Based on a long-standing “I should probably see this, because I enjoyed the Sly movie well enough, played the RPG once, and love Karl Urban in just about anything” desire to watch this one, I was finally nudged over the edge by a recommendation on G+.
So I watched it last night.
Dredd as played by Karl Urban was a bit more multidimensional than I’d have thought. I was surprised a bit by his “be gone when I get back” line to the beggar. I also didn’t get quite the level of fear of the Judges that was conveyed to me in the RPG.
I played this once in High School, and our GM told us after a long, drawn-out shootout that had we just shouted out “OK, SKEGS! WE ARE THE LAW!! PUT YOUR FACES ON THE FLOOR OR FACE SUMMARY EXECUTION” that we could have likely bypassed the entire shootout due to pure primal fear. That was my only real exposure to the source material.
I did not find any completely egregious, oh-my-god-no mistakes with firearms handling or technology. Most weapons other than the (um) LawGiver pistols were conventional. The tactics used by the Judges weren’t completely idiotic, though they could have paid more attention to Apone from Aliens (“Watch those corners!”) in the Peach Trees maze.
The basic plot – escape from a sealed deathtrap – was entertainingly simple, and gave the actors a chance to work with a known environment and explore it well. When the doors came down in the beginning, I found myself thinking – OK. That’s one way to go. But it worked for the movie, and was an important part for avoiding the usual pitfalls: why didn’t they call for backup? They tried. Why didn’t they just leave? They couldn’t. Why couldn’t they just turn off the building? It was actively under control by the Enemy. Why didn’t the bad guy magic users use their own spells against the PCs? They did. Constantly.
I found Mega City One utterly believable, in that it was not wall-to-wall dystopia and dark, and many scenes could have been (and clearly were) set in any modern-day cityscape.
There were giant buildings 2x the height of the old World Trade Center (which was 110 floors, IIRC from memory) but many times larger in cross-section. Note that the quoted population of Peach Trees was 75,000 folks. Unbelievable? Not at all. It’s only 375 folks per floor, and if the average dwelling is 3.75 occupants (for easy math), that’s only 100 units per floor, or 100,000 square feet if each unit was, on the average, a two-bedroom place similar to a NYC apartment. Seem huge? It’s only 100 yards on a side. The World Trade Center was about 70 yards on a side and was half the height.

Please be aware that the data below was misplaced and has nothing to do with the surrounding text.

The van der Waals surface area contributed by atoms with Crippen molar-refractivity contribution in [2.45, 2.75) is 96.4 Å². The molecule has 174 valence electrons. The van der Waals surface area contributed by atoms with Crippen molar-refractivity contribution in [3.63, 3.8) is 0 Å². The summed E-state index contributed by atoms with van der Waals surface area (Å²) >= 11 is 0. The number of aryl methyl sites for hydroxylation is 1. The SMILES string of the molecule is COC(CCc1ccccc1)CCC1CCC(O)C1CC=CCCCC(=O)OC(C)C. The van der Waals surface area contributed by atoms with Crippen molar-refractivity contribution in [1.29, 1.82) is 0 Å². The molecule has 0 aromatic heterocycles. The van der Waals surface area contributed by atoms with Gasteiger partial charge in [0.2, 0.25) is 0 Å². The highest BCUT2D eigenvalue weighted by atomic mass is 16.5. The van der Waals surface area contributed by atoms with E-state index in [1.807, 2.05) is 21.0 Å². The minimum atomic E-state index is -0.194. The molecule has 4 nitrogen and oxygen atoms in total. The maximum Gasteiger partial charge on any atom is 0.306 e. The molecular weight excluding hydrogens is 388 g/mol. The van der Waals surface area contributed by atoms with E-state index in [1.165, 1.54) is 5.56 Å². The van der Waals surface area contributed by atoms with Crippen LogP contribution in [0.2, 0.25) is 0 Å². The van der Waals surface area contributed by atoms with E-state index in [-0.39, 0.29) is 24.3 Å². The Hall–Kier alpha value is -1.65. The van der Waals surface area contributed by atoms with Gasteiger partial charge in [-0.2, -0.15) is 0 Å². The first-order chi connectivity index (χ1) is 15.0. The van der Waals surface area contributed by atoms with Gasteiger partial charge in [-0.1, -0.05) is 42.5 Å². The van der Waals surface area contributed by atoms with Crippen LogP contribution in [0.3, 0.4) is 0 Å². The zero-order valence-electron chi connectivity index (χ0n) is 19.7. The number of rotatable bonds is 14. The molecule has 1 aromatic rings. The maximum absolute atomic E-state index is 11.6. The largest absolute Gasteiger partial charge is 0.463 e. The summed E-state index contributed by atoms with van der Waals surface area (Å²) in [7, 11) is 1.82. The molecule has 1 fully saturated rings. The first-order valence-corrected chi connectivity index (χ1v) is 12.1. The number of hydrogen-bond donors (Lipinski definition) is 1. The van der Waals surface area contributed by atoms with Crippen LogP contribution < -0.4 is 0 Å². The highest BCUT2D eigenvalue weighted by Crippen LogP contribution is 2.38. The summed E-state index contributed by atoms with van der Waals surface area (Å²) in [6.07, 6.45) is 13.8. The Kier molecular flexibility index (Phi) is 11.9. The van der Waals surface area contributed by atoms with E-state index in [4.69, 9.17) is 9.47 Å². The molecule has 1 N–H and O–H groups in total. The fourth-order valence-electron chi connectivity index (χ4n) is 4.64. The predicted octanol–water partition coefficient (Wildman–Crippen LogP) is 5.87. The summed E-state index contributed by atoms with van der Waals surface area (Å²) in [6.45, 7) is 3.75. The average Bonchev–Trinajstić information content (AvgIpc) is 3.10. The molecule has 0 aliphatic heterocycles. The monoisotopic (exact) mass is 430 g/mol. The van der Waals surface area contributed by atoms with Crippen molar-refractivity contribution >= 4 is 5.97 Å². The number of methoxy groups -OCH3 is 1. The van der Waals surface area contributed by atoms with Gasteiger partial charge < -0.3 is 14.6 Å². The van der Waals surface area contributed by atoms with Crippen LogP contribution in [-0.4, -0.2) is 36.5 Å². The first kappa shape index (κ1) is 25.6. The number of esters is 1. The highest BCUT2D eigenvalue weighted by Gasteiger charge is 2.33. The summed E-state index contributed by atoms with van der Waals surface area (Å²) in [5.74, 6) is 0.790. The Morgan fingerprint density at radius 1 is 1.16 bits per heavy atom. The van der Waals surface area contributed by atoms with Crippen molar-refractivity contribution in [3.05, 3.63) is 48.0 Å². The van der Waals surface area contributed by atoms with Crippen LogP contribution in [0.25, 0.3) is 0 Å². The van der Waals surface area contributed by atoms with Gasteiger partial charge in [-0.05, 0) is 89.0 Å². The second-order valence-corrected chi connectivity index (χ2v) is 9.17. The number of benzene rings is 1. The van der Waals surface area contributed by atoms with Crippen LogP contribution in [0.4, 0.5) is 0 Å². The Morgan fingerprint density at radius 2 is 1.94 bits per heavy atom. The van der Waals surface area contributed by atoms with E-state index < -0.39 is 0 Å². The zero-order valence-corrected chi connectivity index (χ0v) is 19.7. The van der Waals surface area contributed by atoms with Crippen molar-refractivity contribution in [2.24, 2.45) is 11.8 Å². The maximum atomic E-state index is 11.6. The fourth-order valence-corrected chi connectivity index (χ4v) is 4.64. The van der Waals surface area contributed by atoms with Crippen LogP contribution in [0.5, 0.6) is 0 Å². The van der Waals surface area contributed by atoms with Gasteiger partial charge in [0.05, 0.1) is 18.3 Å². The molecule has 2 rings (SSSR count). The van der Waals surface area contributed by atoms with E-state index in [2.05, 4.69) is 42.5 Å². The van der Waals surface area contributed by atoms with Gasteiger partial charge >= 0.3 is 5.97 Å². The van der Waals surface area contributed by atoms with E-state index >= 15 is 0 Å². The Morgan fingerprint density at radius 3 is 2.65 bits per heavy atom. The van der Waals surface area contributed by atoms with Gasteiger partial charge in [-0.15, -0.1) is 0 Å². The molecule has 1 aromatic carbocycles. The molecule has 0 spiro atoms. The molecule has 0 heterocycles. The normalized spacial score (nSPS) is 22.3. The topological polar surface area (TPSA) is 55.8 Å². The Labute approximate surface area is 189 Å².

The buildings of Mega City One seem to basically be three cubes stacked on top of each other. If a story is 10′, more or less, and Peach Trees was 200 floors high (plus some superstructure which we’ll ignore for now), that means that the sideways dimension is on the order of 665′, or 200m on a side and 600m tall. It’s hollow-core, but even allowing for that, we’re likely looking at 30,000 square meters per floor, or about six million square meters, or 65 million square feet. That’s 865 square feet per occupant, suggesting that someone did their homework here. That’s either very, very large apartments (unlikely), or a density artificially lowered by it being taken over by a horrid criminal gang.
Loved the part of rookie Judge Anderson, though there were one or two moments where I thought her powers were conveniently forgotten (but then again, distractions happen). Her plot arc was much more evolutionary than Dredd’s, of course – he’s the established character, and she’s the newbie. She gets the most room to prove herself and change, which – spoilers – she does.
Lena Heady was credibly bonkers as the primary bad guy. She showed evidence of not being stupid, which was good, and combined at least some sense of long-term planning with a “social compact” score in the negative range. Utterly amoral and vicious, and reminiscent of a female joker without the makeup (though with the bloodstained smile).
All in all, it was an enjoyable film, though not one to watch with the squeamish. There’s a lot of blood and slow-motion (or perhaps Slo-Mo?) scenes of bullet impacts and spouting squibs. I’d enjoy watching Urban and Olivia Thirlby reprise their respective roles.